lifeblood: listlogs: 2010v12n005-news

ig-news-digest          sunday, march 7 2010          volume 12 : number 005

today's subjects:
  [ig-news] black & white amy interview  [sherlyn koo <sherlyn@pixelopolis.c]


date: sun, 7 mar 2010 16:36:56 +1100
from: sherlyn koo <>
subject: [ig-news] black & white amy interview

hi folks,
here's an amy interview from black & white, a city paper in birmingham al.  you can read it online at
- ---begin forwarded article---
the latent blooming of the indigo girls
adding to the bulls#!+ with amy ray
by j.r. taylor
march 04, 2010
the indigo girls might have an unfair reputation as particularly sensitive gals, so it's nice that co-founder amy ray can take a backhanded compliment. there's no polite way to note that ray and emily saliers recently hit their artistic peak long after their showing on the charts in 1987. that's when the indigo girls' major-label debutwith the hit "closer to fine"took them from atlanta's club circuit to worldwide success.
of course, some people already couldn't stand them back in 1985. ray and saliers still built a steady following. then they finally wrote great songs after 2004's painful all that we let in wrapped up 15 years of being signed to the epic label. 2006's despite our differences was the girls' first great album, a fact made unlikely by the duo signing a new deal with the tween-happy hollywood label (where their label mates included the jonas brothers and miley cyrus). their best reviews in several years couldn't build on their dwindling audience, and hollywood quickly dropped the act.
the duo then went indie with their own ig label and proved they're still at a folk-rocking high with 2009's poseidon and the bitter bug. that much change could make a celebrity defensive. instead, ray has a few ideas about how some music fans could just now get interested in the indigo girls.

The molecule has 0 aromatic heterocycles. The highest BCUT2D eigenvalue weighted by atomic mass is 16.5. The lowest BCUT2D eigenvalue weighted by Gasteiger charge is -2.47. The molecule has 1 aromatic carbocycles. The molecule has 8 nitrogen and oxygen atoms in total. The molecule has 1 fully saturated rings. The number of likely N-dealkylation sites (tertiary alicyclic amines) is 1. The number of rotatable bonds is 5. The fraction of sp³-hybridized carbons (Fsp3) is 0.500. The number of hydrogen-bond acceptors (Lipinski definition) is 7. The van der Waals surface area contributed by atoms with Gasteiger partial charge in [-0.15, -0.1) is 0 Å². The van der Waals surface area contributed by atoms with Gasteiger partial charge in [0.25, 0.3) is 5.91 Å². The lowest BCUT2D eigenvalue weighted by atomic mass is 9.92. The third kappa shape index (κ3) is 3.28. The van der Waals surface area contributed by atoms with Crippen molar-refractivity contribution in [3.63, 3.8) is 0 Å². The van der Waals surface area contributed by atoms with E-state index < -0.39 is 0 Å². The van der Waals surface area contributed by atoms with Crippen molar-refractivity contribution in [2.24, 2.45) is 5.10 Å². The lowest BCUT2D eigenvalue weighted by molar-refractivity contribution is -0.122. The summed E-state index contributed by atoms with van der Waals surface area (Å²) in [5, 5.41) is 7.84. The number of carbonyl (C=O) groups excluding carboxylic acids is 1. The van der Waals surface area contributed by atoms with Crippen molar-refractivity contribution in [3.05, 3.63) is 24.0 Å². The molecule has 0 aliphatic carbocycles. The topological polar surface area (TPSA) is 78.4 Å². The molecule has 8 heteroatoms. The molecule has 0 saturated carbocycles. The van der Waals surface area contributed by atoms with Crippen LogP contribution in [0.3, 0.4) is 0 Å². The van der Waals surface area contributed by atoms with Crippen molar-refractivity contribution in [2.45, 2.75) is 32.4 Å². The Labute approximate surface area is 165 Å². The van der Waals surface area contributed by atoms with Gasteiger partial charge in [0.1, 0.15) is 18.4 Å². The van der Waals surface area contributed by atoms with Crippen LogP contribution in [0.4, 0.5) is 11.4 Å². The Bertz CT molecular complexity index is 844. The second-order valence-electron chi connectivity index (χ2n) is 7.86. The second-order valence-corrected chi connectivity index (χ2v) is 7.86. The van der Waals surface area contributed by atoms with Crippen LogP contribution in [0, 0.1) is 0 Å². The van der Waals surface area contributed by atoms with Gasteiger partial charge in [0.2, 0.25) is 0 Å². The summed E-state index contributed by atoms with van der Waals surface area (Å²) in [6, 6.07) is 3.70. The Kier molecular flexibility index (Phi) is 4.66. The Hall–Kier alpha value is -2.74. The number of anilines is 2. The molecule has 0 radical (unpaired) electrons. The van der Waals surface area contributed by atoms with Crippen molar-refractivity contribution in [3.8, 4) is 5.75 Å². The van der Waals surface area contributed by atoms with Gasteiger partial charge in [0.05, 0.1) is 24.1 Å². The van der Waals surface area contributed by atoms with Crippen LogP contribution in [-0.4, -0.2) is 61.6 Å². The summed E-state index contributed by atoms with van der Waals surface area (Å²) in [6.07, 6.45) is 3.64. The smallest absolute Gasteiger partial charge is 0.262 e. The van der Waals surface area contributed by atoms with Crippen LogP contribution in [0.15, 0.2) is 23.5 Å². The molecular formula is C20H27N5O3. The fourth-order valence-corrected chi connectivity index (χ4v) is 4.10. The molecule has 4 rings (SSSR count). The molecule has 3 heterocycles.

"the big difference," says ray from her atlanta home, "has probably been working with mitchell froom as our producer. there were a couple of records beforelike become youthat i thought did a better job of getting to the core of what we do, but mitchell really gave us a different way of looking at things. he elevated us in every way. generally speaking, it was a fresh start working with him on despite our differences. then we worked with him again when we went independent with poseidon, and that was like starting fresh on a whole other level."
ray is speaking while between tours, having just returned from opening for brandi carlile as a solo act. she's more of a rock gal as a solo artist, and it's reasonable to think that her recent solo albumsreleased on ray's own long-running daemon records labelmight also be accountable for the indigo girls' newfound inspiration.
"it's made me better at what i do," agrees ray. "i started making solo albums in 2000, and then i was touring more out by myself, doing solo shows and working with other musicians. my writing had definitively changed, and emily and i both made more space for writing within the confines of touring, too. it was hard to figure out how to do that. i think we both figured out some important things after leaving epic."
those solo albumswhere ray works with acts like the butchies and joan jetthave also cemented the popular perception of her as the angry member of the indigo girls, with saliers as the more insightful and folksy voice of reason. there are fans who think so even without having seen ray occasionally screaming onstagesometimes in song, and at least once over a bad sound mix.